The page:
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Martin Creed (born 1968) uses commonplace objects, simple gestures and everyday actions in his work. Things we all take for granted are brought to the forefront and become triggers for questioning. Creed often employs wit and playfulness in his work, but always underpinned by sincerity.
For Work No. 227: The lights going on and off a traditional gallery display of physical objects is replaced by an empty room. The artist uses the existing light fittings to fill the space with a perpetual cycle of light and darkness. This work was shown in the 2001 Turner prize exhibition, when Creed won the prize.
Creeds work challenges traditional expectations of how we experience art, and encourages a more physical engagement with our immediate surroundings. This awareness of our own presence in a gallery context encourages us to question our role as viewers, the artists role and the way art is made, presented and perceived.
Martin Creeds output is diverse, including music, performance film and painting, as well as installations and his signature neon texts. At Tate Britain in 2008 he presented the Duveens Commission Work No. 850. Every 30 seconds a person ran as fast as they could through the entire length of the Duveen galleries. Each run was followed by an equivalent pause, during which the gallery was empty.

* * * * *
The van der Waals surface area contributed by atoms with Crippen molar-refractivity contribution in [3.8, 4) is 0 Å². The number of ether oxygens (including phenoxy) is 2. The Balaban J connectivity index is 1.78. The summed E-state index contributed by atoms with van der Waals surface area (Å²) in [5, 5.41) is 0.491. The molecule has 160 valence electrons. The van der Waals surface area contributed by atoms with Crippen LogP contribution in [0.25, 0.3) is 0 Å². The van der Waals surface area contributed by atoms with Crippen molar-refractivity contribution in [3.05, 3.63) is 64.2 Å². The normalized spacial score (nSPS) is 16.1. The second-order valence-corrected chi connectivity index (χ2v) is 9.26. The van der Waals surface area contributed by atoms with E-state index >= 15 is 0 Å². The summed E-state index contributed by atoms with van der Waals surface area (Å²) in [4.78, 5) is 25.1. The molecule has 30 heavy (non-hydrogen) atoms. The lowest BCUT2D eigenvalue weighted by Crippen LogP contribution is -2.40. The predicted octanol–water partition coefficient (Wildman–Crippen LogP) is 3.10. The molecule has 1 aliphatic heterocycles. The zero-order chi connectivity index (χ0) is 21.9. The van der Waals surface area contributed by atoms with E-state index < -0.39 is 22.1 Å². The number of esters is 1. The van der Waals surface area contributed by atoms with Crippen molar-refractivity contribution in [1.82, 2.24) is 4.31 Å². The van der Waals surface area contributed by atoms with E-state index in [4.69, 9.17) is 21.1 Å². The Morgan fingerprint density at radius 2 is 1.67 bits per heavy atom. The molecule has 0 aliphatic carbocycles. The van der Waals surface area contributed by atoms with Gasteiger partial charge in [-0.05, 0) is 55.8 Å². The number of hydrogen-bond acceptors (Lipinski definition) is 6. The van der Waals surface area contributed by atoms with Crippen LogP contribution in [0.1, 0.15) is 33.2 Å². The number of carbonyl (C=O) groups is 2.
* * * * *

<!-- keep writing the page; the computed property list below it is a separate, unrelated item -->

This display has been devised by curator Sofia Karamani.
Work No.227: The lights going on and off has been acquired for the Tate collection with funds provided by Tate Members, the Art Fund and Konstantin Grigorishin 2013. Following this display it will go on tour as part of ARTIST ROOMS.